In 2009 Lamborghini launched the most powerful vehicle from its lineup to that date, the Murcielago LP670-4 SV, but the world financial crisis partly killed it.
The Italian automaker planned to build 300 units of the LP 670-4 SuperVeloce, but the world economy was collapsing, and the car industry took a beating. Obviously, Lamborghini also suffered, but in a different way than others. It survived but was crippled. It produced just 186 units before retiring the Murcielago from the assembly lines to make room for its successor, the Aventador.
Like many other SV versions built before it for several other models, such as the Miura SV and the Diablo SV, the Murcielago SV shared many of its parts with the regular version. Yet, the automaker replaced some of them to shave about 100 kg (220 lbs) from the original vehicle. The black carbon fiber spoiler from the front, plus the wing and diffuser in the back, were specific for this version. Moreover, a set of side scoops placed behind the scissor-type doors further emphasized the supercar's aggressive look.
Inside, the automaker carefully placed the SV logo inside the tachometer so the driver never forgets what they're driving. The Alcantara-wrapped dashboard canceled all reflections to help the one behind the wheel stay focused on the road. Additional carbon fiber trims were installed on the center console, door cards, dashboard, and steering wheel.
Mounted behind the cockpit, in a longitudinal position (hence the LP designation), the 670 PS (661 hp) engine was a work of art by itself. The dry sump lubrication system and the high-performance processors for each cylinder bank made the massive V12 spin with up to 8,000 rpm. Its 660 Nm (487 lb-ft) of torque was sent to the rear wheels via an automated, single-clutch, six-speed gearbox. As a no-cost option, the automaker offered the supercar with a manual transmission. Both versions sent the power in all corners, hence the -4 in the model's designation. With the standard wing on the back, the car could reach up to 337 kph (209 mph), which provided more downforce and higher drag resistance. An optional smaller one allowed the vehicle to increase that value to 347 kph (213 mph).
Lamborghini launched the Murcielago in 2001 and, in 2006, its originally 580 hp engine didn't look that much anymore, facing stiff competition from other brands. So, it came with the LP640 and some subtle aesthetic improvements.
Lamborghini was bought by the Volkswagen Group in 1998 from a Malaysian investment group. Its turbulent history with ups and downs was calmed down under German ownership and it was placed under Audi control. That is why it had some Audi parts in some of its models. But the Murcielago didn't have that many connections with any of the German cars.
On the outside, there was a new chin under the short front overhang, and in the rear, there was an option for a glass-covered engine lid, so the owner could brag with the V12 underneath. The car was big and powerful and its status as one of the greatest supercars ever made was rocked by other car manufacturers, including Porsche and, of course, the traditional opposition from Ferrari. In the rear, on the lower side, there was a tailpipe with huge dimensions. It could be easily mistaken with the drainage for a street.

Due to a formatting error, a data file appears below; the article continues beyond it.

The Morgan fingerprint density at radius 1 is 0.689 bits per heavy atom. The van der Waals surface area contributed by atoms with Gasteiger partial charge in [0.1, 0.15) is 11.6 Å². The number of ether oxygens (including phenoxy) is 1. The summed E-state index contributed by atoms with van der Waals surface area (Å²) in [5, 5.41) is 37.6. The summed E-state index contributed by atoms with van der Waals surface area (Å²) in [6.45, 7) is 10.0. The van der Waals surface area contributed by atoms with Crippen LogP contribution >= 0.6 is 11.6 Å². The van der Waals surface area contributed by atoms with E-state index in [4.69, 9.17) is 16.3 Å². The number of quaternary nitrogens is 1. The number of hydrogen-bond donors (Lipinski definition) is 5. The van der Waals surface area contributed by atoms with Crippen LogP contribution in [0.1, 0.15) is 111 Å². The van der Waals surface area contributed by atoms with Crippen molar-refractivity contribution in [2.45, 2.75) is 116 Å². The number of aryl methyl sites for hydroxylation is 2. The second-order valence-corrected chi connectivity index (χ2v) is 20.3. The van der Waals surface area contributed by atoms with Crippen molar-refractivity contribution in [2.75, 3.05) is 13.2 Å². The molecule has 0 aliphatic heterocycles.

The luxurious interior featured leather seats, a leather-covered dashboard and center console, and aluminum pedals. The gearshift lever was straight-up from the center console.
But Lamborghini didn't make the LP640 just by adding some horses, a chin, and an exhaust. It also tweaked the suspension and improved the brakes. As an option, carbo-ceramic brakes were offered.
When Lamborghini introduced the Murcielago in 2001, it was already owned by Volkswagen Group, and it had enough money to create a unique supercar.
The carmaker already knew that it had to adapt to new customers and that the hard-core enthusiasts would have to deal with the all-wheel-drive systems and the new design. Moreover, Volkswagen brought Luc Donkerwolke onboard, and he penned the car with angular shapes but managed to create an aerodynamic shape.
With a 4 ft (1.2 meters) height and an unusually wide stance, the Murcielago was the shocking-looking vehicle that Lamborghini needed. The car's angular-shaped headlights and the big air intakes in the apron made it look like a hungry beast ready to eat everyone and everything in its path. The designer didn't forget that such a supercar needs impressive cooling areas, so he developed adjustable side air-scoops to cool the engines. As a brand-specific signature, the scissors doors were kept.
Despite its wide stance, the Murcielago was actually pretty cramped inside. There was a tall center console between the sport bucket seats and a center stack that supported the sound system and the HVAC controls. On top of it, there were a pair of round vents that clearly didn't match the car's angular shapes. But they worked fine, and customers didn't complain. Inside the instrument cluster, Lamborghini placed two big dials for the speedometer and tachometer while the rest of the gauges and warning lights flanked them.
Like its predecessor, the Diablo, this 2001 Lamborghini featured a V12 engine placed behind the cabin. It was a 6.2-liter unit mated either with a six-speed manual or a six-speed automatic. Power went in all corners via a viscous center differential.